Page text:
For the most part, I choose fairly flat stones to become Alchemy Stones. Painting on a flat-- or flat-ish, at least-- surface makes the most sense to me. As I am not formally trained in graphic design or architecture, I really don't have much experience with working with three-dimensional art and drawing.
Most of the time, I can examine a stone-- hold it, touch it, turn it-- for a while, after which it will "tell me" how to paint it. On thick stones, there are usually "ridges" and "spines," as well as some relatively "flat" planes that can become natural parts of the design.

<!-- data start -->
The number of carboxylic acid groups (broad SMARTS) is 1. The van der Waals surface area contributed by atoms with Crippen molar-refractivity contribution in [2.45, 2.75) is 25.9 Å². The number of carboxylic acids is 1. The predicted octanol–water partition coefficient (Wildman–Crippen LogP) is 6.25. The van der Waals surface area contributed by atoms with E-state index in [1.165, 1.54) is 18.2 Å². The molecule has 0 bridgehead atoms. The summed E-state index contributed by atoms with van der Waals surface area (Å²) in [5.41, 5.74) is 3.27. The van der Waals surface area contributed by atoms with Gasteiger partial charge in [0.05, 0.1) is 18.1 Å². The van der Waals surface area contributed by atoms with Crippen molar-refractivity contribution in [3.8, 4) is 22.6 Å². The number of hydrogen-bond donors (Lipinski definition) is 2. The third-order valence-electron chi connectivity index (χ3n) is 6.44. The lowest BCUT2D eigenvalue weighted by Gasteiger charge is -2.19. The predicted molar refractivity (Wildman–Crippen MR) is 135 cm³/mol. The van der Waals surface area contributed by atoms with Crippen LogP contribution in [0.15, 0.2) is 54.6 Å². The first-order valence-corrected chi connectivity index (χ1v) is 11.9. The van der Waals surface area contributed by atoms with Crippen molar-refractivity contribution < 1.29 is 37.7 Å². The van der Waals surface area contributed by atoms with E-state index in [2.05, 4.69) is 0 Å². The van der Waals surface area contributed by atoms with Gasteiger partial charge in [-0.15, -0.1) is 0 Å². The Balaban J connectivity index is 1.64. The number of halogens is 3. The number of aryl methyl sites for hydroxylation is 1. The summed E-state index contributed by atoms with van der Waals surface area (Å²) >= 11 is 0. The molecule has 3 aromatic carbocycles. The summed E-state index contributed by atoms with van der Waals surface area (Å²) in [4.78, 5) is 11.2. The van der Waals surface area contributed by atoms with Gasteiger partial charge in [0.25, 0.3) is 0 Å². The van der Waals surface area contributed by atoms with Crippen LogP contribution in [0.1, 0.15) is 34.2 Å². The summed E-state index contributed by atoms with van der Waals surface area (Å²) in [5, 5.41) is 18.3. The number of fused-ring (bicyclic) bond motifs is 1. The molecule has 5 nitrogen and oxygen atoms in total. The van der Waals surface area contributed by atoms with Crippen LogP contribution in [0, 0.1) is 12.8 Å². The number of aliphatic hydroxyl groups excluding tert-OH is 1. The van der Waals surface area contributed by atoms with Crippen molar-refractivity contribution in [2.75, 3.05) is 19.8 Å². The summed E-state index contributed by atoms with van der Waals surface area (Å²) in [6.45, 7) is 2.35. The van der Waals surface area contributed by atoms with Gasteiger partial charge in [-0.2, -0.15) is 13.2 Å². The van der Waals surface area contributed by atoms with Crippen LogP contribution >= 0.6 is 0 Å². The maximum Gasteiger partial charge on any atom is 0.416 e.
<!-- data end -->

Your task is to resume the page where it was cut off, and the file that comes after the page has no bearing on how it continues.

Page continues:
As I have pointed out before, it is important to me that the stone and design fit "naturally" together. There's much more to an Alchemy Stone than just "slapping some paint on a rock."